Why is that relevant? According to CapGeek.com, the answer is in the buyout calculations:
When a player is bought out, the team still takes a cap hit for the player over a period of twice the remaining length of the contract. The amount of the cap hit (by year) is determined as follows:
- Take the actual salary due for each remaining year
- Take the Averaged Player Salary (cap hit) for the current contract
- Calculate the buyout amount (as described above)
- Spread the buy-out amount evenly over twice the remaining years of the contract
- Take the number in No. 1 and subtract the number in No. 4. This is the “buyout savings.”
- Take the cap hit from No. 2 and subtract the buyout savings from No. 5.
This calculation is done for each year, meaning the buyout cap hit is not necessarily the same for all years. It can even be negative, meaning a team can receive a credit.
This formula also applies to 35-plus contracts.
If the Flyers were to choose this option with Lecavalier after the 2014-15 season, they would open a little over $5.333 million of cap space over the duration of the current contract. The downside, of course, is taking the $2.888 million yearly cap hit for the next three seasons for a player who doesn’t even play for them. Furthermore, the Flyers would incur a $2.666 million hit for the three seasons beyond his contract length ($888,889 per year).
In all, the Flyers would be saving $2.667 million of cap space when the hypothetical buyout is all said and done. So the next question begs, is it worth it?
“Projections for future league revenue are also on an incline, so it’s not too farfetched to think the following seasons could also see cap increases.” — Evan Sporer, SB Nation
Hextall could use the added cap space to either assist in re-signing Michael Del Zotto, or locking up key pieces such as, Jakub Voracek, Sean Couturier, and Brayden Schenn. The Flyers could also make a run at a free agent or two as well. Mark Staal, Johnny Boychuk, and Cody Franson are all slated to hit the free agent market as of now, although it’s a bit of a reach since Braydon Coburn, Luke Schenn, and Nicklas Grossmann will all have a year remaining on their deals.
If Lecavalier doesn’t perform to the level of his contract next season, finding a suitor for a trade will increase in difficulty – as if it hasn’t been hard enough already. That leaves the buyout option a legitimate, and attractive one. Especially with Scott Laughton knocking on the door.
Hindsight of Past Buyouts
In comparison to the two compliance buyouts that former GM Paul Holmgren used on Daniel Briere and Ilya Bryzgalov, Lecavalier’s potential buyout seems like pocket change. But a return to reality shows a cap space deprived team paying a financial penalty for Lecavalier’s lesser deal since the Flyers used their pair of Get Out of Jail Free cards on Briere and Bryzgalov.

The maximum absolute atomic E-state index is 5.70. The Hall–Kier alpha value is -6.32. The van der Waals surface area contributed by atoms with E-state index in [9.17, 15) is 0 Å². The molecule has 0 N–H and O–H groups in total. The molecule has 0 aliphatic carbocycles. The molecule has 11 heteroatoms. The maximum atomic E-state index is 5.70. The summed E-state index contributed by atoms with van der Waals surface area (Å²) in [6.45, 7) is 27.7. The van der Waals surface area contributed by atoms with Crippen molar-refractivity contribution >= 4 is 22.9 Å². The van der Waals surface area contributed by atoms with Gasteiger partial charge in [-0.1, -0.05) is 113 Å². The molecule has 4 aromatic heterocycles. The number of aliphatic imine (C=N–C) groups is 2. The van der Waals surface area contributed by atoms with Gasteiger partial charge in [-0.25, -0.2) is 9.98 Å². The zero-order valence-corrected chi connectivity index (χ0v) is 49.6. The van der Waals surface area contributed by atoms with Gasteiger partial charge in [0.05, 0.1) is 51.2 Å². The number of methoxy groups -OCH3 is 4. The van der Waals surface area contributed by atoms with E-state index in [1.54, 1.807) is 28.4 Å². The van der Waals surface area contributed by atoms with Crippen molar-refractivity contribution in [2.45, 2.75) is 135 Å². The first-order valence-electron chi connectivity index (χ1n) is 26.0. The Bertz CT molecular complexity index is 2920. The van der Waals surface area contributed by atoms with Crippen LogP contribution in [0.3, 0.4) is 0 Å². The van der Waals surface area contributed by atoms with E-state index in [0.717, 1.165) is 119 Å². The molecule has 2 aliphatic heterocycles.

Upon initially signing Lecavalier, the Flyers were getting short-term cap relief for an established player who was two years younger than Briere. In addition to that, Lecavalier scored seven more goals and 12 more points than Briere in the exact same number of regular season games.
Unlike Lecavalier, though, some of Briere’s missed time was a result of sitting in the press box as a healthy scratch. Naturally, of course, Briere held the edge in post-season production. In nine more games than Lecavalier, Briere tallied five more playoff points.
“With Briere, the Flyers knew his declining productivity did not match his $6.5 million salary-cap hit. If the Flyers could have just held on and been patient for this season and next season – at a significant savings since Briere’s contract was front-loaded and they would have only needed to pay him a combined $5 million in real dollars – they would have kept that flexibility this summer to buy out one other bad contract free of cap implications.” — Frank Seravalli, philly.com
While that statement is true, it’s hard to really blame Holmgren for this scenario. After all, who really foresaw Peter Laviolette getting fired three games into the season last year? And aside from the contracts, Lecavalier is clearly the better of the two players. If Lecavalier’s career trend holds true in Philadelphia, talks of a potential buyout will be tossed aside with the weekly garbage collection.
In Tampa Bay, Lecavalier played for five different coaches. In each year of a new coach taking over, Lecavalier’s production slipped from the previous season.
When John Tortorella replaced Steve Ludzik in 2001, Lecavalier went from 51 points in 68 games in 2000-01, to 37 points in 76 games in 2001-02. When Barry Melrose/Rick Tocchet took over for Tortorella in 2008, Lecavalier again saw a dip. This time, it was from 92 to 67 points. And when Guy Boucher relieved Tocchet in 2010, Lecavalier went from 70 to 54 points.
That’s good news for Craig Berube and the Flyers moving into the upcoming campaign. And if the trend gets bucked, there’s always that other option.